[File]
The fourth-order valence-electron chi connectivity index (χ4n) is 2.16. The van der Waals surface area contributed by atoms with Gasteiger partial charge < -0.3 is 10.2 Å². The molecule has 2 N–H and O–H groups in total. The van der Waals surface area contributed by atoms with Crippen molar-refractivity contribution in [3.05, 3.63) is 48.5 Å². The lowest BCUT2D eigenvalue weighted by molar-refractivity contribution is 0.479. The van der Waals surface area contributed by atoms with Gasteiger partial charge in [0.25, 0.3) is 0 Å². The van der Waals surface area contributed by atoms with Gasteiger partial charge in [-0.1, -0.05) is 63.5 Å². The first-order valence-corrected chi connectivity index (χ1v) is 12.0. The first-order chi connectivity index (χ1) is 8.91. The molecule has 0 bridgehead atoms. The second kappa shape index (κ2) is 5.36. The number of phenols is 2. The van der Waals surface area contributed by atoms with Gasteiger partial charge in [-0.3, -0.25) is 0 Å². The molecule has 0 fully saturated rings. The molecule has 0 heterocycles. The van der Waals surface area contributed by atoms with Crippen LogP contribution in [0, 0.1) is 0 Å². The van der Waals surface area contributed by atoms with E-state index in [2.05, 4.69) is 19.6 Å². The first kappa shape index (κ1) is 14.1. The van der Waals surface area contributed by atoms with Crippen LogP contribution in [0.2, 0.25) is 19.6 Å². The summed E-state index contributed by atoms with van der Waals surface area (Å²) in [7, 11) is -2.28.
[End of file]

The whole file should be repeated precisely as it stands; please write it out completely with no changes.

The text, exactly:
The fourth-order valence-electron chi connectivity index (χ4n) is 2.16. The van der Waals surface area contributed by atoms with Gasteiger partial charge < -0.3 is 10.2 Å². The molecule has 2 N–H and O–H groups in total. The van der Waals surface area contributed by atoms with Crippen molar-refractivity contribution in [3.05, 3.63) is 48.5 Å². The lowest BCUT2D eigenvalue weighted by molar-refractivity contribution is 0.479. The van der Waals surface area contributed by atoms with Gasteiger partial charge in [0.25, 0.3) is 0 Å². The van der Waals surface area contributed by atoms with Gasteiger partial charge in [-0.1, -0.05) is 63.5 Å². The first-order valence-corrected chi connectivity index (χ1v) is 12.0. The first-order chi connectivity index (χ1) is 8.91. The molecule has 0 bridgehead atoms. The second kappa shape index (κ2) is 5.36. The number of phenols is 2. The van der Waals surface area contributed by atoms with Gasteiger partial charge in [-0.3, -0.25) is 0 Å². The molecule has 0 fully saturated rings. The molecule has 0 heterocycles. The van der Waals surface area contributed by atoms with Crippen LogP contribution in [0, 0.1) is 0 Å². The van der Waals surface area contributed by atoms with E-state index in [2.05, 4.69) is 19.6 Å². The first kappa shape index (κ1) is 14.1. The van der Waals surface area contributed by atoms with Crippen LogP contribution in [0.2, 0.25) is 19.6 Å². The summed E-state index contributed by atoms with van der Waals surface area (Å²) in [7, 11) is -2.28.